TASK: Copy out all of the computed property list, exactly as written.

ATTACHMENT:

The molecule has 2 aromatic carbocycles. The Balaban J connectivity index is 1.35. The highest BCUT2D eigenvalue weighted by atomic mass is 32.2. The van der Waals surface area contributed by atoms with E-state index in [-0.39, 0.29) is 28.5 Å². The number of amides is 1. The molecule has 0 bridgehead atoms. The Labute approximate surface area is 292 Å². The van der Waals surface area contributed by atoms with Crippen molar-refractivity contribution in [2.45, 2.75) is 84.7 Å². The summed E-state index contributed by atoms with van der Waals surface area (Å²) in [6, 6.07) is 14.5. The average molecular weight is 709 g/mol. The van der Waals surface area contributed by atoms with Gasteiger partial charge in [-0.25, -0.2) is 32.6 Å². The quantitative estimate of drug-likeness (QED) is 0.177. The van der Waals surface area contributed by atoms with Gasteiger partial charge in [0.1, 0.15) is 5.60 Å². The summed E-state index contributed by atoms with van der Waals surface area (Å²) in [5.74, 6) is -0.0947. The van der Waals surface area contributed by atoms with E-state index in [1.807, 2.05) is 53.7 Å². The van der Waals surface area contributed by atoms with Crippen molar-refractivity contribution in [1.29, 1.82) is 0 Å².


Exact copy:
The molecule has 2 aromatic carbocycles. The Balaban J connectivity index is 1.35. The highest BCUT2D eigenvalue weighted by atomic mass is 32.2. The van der Waals surface area contributed by atoms with E-state index in [-0.39, 0.29) is 28.5 Å². The number of amides is 1. The molecule has 0 bridgehead atoms. The Labute approximate surface area is 292 Å². The van der Waals surface area contributed by atoms with Crippen molar-refractivity contribution in [2.45, 2.75) is 84.7 Å². The summed E-state index contributed by atoms with van der Waals surface area (Å²) in [6, 6.07) is 14.5. The average molecular weight is 709 g/mol. The van der Waals surface area contributed by atoms with Gasteiger partial charge in [-0.25, -0.2) is 32.6 Å². The quantitative estimate of drug-likeness (QED) is 0.177. The van der Waals surface area contributed by atoms with Gasteiger partial charge in [0.1, 0.15) is 5.60 Å². The summed E-state index contributed by atoms with van der Waals surface area (Å²) in [5.74, 6) is -0.0947. The van der Waals surface area contributed by atoms with E-state index in [1.807, 2.05) is 53.7 Å². The van der Waals surface area contributed by atoms with Crippen molar-refractivity contribution in [1.29, 1.82) is 0 Å².